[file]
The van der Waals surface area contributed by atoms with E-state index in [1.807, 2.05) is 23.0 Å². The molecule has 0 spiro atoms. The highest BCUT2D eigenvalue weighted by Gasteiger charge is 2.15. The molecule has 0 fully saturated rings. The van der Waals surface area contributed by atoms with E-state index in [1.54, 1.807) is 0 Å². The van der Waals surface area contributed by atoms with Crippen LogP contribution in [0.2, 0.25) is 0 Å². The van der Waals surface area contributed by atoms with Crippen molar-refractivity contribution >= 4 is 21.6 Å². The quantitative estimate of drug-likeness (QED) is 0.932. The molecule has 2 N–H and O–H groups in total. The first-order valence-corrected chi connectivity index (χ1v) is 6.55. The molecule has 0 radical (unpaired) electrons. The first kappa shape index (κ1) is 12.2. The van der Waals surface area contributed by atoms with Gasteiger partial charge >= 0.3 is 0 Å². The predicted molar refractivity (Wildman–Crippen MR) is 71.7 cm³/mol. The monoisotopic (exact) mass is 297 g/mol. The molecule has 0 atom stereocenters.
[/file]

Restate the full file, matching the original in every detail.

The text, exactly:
The van der Waals surface area contributed by atoms with E-state index in [1.807, 2.05) is 23.0 Å². The molecule has 0 spiro atoms. The highest BCUT2D eigenvalue weighted by Gasteiger charge is 2.15. The molecule has 0 fully saturated rings. The van der Waals surface area contributed by atoms with E-state index in [1.54, 1.807) is 0 Å². The van der Waals surface area contributed by atoms with Crippen LogP contribution in [0.2, 0.25) is 0 Å². The van der Waals surface area contributed by atoms with Crippen molar-refractivity contribution >= 4 is 21.6 Å². The quantitative estimate of drug-likeness (QED) is 0.932. The molecule has 2 N–H and O–H groups in total. The first-order valence-corrected chi connectivity index (χ1v) is 6.55. The molecule has 0 radical (unpaired) electrons. The first kappa shape index (κ1) is 12.2. The van der Waals surface area contributed by atoms with Gasteiger partial charge >= 0.3 is 0 Å². The predicted molar refractivity (Wildman–Crippen MR) is 71.7 cm³/mol. The monoisotopic (exact) mass is 297 g/mol. The molecule has 0 atom stereocenters.